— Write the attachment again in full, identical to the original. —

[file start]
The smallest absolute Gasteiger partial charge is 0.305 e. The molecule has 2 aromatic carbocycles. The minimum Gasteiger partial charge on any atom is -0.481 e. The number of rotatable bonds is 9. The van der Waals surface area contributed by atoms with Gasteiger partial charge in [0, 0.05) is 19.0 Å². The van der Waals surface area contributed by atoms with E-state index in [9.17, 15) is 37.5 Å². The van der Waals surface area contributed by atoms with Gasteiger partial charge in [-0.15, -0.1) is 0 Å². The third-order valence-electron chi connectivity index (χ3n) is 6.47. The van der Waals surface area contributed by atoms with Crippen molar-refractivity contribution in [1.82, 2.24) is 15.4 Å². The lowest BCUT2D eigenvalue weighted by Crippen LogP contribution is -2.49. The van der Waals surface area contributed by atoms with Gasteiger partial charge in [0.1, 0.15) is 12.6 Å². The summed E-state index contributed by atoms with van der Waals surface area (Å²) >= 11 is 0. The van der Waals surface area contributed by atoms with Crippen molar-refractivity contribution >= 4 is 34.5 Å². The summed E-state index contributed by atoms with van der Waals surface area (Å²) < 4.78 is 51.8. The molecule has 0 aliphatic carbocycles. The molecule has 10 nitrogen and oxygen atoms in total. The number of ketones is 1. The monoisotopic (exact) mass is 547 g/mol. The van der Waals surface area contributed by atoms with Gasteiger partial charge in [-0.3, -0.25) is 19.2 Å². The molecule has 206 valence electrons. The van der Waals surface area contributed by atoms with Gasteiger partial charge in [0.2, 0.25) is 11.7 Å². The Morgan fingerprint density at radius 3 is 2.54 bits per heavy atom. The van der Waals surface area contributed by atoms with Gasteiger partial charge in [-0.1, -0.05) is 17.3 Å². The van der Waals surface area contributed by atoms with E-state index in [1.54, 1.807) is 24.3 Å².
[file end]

The smallest absolute Gasteiger partial charge is 0.305 e. The molecule has 2 aromatic carbocycles. The minimum Gasteiger partial charge on any atom is -0.481 e. The number of rotatable bonds is 9. The van der Waals surface area contributed by atoms with Gasteiger partial charge in [0, 0.05) is 19.0 Å². The van der Waals surface area contributed by atoms with E-state index in [9.17, 15) is 37.5 Å². The van der Waals surface area contributed by atoms with Gasteiger partial charge in [-0.15, -0.1) is 0 Å². The third-order valence-electron chi connectivity index (χ3n) is 6.47. The van der Waals surface area contributed by atoms with Crippen molar-refractivity contribution in [1.82, 2.24) is 15.4 Å². The lowest BCUT2D eigenvalue weighted by Crippen LogP contribution is -2.49. The van der Waals surface area contributed by atoms with Gasteiger partial charge in [0.1, 0.15) is 12.6 Å². The summed E-state index contributed by atoms with van der Waals surface area (Å²) >= 11 is 0. The van der Waals surface area contributed by atoms with Crippen molar-refractivity contribution >= 4 is 34.5 Å². The summed E-state index contributed by atoms with van der Waals surface area (Å²) < 4.78 is 51.8. The molecule has 0 aliphatic carbocycles. The molecule has 10 nitrogen and oxygen atoms in total. The number of ketones is 1. The monoisotopic (exact) mass is 547 g/mol. The van der Waals surface area contributed by atoms with Gasteiger partial charge in [-0.3, -0.25) is 19.2 Å². The molecule has 206 valence electrons. The van der Waals surface area contributed by atoms with Gasteiger partial charge in [0.2, 0.25) is 11.7 Å². The Morgan fingerprint density at radius 3 is 2.54 bits per heavy atom. The van der Waals surface area contributed by atoms with Gasteiger partial charge in [-0.1, -0.05) is 17.3 Å². The van der Waals surface area contributed by atoms with E-state index in [1.54, 1.807) is 24.3 Å².